I may have mentioned in a previous post the challenges faced by those of us who try to be polite as we make our way through a world sometimes populated by other people who couldn’t spell the word ‘polite’.
It’s one of those things that we are required to do, and most of the time we just deal with, get on with it, and remain silent about it. One of the privileges, however, of having a blog is that on occasion I get to complain about it.
Selflessly, I’m not just whining for me about this. I’m whining for all of us, the well-mannered and considerate, the courteous and the kind, the chivalrous and the merely patient.
I suppose a few incidents have piled on my normally tolerant psyche: the tourist from hell (yes, they’re back) who knocked on my apartment door last week and asked if it was alright if he parked his car in the covered walkway of the building. (No, it was originally constructed for carriages; and no, tenants of the building now use it to, you know, walk from the street to their apartments; and no, why are you knocking on my door and asking me?). When he asked me where the guardian of the building lived, I lied and told him we didn’t have one. There was no way I was going to send that ninny to my friend the guardian and have him waste her time, as well.
Then there was the woman who simply cut in front of me at the grocery store, queuing up to check out without so much as a nod of apology or recognition. The cashier noticed, looked at me, and rolled his eyes. I shrugged. It may be the only experience of privilege she has, I thought to myself, and who knows what kind of day she’s had, or life she’s had. Perhaps she’s suffering from an illness.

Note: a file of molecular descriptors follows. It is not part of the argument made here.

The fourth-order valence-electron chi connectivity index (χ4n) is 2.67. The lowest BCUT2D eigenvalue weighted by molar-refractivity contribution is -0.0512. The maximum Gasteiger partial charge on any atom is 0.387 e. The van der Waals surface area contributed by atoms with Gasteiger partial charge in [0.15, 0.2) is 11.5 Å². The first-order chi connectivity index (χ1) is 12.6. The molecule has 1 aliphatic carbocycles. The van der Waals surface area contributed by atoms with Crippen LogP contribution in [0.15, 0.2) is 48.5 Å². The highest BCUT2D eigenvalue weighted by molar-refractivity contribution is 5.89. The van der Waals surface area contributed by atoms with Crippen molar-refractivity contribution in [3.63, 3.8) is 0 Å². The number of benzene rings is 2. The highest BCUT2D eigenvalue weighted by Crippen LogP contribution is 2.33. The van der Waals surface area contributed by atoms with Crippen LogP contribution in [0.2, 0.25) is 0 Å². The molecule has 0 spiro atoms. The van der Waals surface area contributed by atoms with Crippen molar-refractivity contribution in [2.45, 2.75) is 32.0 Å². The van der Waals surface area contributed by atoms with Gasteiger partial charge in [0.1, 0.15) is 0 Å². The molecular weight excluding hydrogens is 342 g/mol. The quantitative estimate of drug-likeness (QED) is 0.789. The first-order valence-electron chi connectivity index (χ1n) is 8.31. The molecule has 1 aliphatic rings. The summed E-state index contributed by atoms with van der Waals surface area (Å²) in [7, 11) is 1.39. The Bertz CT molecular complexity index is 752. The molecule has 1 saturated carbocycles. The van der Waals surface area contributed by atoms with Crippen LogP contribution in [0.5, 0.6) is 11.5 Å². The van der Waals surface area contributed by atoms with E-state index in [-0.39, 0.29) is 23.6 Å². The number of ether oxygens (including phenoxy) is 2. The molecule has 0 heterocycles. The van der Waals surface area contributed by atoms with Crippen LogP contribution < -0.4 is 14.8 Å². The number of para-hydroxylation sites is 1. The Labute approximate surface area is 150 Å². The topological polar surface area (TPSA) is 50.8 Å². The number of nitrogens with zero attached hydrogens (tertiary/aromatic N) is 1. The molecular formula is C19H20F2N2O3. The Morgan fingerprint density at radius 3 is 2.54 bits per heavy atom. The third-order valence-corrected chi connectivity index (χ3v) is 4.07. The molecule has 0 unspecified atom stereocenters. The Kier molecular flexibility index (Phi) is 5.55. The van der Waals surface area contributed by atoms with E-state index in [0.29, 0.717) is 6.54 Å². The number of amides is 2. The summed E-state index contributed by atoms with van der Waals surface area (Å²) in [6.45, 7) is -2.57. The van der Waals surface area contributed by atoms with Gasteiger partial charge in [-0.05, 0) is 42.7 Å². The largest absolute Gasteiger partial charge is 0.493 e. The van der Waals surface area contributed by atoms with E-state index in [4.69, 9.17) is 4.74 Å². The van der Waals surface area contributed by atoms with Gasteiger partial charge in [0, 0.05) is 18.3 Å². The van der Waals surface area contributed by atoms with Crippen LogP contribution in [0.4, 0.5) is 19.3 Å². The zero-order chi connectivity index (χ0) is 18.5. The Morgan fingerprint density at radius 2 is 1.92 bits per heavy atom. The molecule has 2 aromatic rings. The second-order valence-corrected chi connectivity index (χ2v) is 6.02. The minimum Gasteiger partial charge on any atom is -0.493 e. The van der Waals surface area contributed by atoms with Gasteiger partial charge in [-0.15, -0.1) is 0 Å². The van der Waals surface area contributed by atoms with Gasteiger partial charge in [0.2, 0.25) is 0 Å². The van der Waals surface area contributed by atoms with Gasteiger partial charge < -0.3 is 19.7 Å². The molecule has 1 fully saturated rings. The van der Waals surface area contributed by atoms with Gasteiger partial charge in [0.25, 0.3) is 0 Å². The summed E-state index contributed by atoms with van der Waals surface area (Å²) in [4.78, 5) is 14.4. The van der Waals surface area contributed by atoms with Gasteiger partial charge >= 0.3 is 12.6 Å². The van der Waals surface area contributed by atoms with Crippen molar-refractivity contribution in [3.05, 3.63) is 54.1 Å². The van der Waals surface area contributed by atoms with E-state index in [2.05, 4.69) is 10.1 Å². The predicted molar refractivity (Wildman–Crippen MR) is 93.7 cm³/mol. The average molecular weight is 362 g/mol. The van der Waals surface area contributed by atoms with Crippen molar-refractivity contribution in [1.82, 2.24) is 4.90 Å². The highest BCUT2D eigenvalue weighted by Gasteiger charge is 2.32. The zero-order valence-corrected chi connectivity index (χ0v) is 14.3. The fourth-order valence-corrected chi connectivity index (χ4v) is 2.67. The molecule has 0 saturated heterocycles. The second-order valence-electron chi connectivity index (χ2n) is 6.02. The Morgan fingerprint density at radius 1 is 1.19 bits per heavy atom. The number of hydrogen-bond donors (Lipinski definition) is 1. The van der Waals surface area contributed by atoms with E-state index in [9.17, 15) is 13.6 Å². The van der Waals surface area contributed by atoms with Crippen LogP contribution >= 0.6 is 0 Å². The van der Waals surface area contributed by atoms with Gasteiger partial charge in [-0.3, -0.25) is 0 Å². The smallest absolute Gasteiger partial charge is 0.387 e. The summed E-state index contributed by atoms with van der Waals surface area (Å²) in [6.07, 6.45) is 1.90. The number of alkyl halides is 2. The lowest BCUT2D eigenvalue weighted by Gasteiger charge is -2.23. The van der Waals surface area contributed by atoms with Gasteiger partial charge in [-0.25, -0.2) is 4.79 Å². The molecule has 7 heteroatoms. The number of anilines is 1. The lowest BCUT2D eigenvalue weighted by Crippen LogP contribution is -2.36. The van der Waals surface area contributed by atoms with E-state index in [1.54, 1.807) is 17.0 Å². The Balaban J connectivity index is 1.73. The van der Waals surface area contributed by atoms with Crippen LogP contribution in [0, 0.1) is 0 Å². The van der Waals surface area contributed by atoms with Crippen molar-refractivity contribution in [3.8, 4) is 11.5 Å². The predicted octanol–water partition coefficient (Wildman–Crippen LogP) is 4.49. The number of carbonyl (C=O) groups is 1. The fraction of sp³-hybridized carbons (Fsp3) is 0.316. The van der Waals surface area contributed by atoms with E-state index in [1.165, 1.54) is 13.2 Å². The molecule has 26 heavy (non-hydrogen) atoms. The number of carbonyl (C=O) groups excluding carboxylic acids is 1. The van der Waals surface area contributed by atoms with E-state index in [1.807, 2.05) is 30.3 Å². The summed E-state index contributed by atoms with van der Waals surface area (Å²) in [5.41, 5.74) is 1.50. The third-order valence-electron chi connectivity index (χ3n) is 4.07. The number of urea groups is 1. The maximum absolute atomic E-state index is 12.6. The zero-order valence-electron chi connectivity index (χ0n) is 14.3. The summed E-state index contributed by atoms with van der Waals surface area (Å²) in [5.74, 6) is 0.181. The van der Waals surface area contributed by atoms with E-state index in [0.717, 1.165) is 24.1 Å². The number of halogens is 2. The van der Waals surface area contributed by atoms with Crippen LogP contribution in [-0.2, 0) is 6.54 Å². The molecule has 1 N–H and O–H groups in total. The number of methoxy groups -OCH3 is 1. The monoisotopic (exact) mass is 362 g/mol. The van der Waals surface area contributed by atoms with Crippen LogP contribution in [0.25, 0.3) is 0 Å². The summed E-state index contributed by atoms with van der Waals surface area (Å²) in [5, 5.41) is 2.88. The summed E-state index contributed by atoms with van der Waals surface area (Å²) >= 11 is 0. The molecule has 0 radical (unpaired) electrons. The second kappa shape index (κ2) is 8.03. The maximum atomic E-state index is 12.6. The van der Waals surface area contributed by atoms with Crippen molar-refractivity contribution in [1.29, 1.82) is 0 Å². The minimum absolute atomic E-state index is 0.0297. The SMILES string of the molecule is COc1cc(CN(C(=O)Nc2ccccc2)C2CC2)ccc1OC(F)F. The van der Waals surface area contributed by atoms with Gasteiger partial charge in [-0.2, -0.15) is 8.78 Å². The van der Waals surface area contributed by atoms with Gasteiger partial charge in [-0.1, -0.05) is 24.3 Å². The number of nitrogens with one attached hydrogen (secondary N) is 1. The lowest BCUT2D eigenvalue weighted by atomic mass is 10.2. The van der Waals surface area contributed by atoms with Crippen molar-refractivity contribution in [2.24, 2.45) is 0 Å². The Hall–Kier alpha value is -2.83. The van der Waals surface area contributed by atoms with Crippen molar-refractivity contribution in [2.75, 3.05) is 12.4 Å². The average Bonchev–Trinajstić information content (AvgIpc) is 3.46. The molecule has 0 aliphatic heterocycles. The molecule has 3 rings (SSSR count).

These rationalizations comfort me most of the time, but I do have my limits. I’ve discontinued meeting for coffee with the neighbor who never makes a move to pick up the tab at the cafe, even though it’s rarely more that 6 euros for two drinks. Morphing daily into more and more of a Parisian, I am becoming comfortable simply ignoring people: those familiar faces who have not responded to my repeated “Bonjour’s”, even though we’ve seen each other several times a week for the past four years.
This tactic seemed to impress one aging local. When she sees me now, I no longer say a word. She says nothing. She does smile, though. And I smile in return. We understand each other completely. We acknowledge each other with silent elegance.
Of course, none of these Parisian social experiences are unique to me. An American friend who has lived here much longer recounted his own experience. Fluent in French, he said ‘Bonjour’ to the neighbors in his building for a full year without once receiving an acknowledgement. Having had his fill one day, he said Bonjour to a woman as he held the elevator door open for her. She ignored him. And he let her have it in very sophisticated but specific terms, at the top of his lungs, much to her surprise.
The next time he was in the foyer of the building, he encountered another neighbor. ‘Bonjour’ they said, as if they’d been saying it all along. ‘Bonjour,’ he replied. Word got around quickly. He had had enough.
But do we really have to get to that point? Screaming at someone to elicit courtesy? Are we relegated to only socializing with a closed group in order to be certain that everyone understands the rules? I’m leaning toward one more than the other, but only because my French isn’t good enough.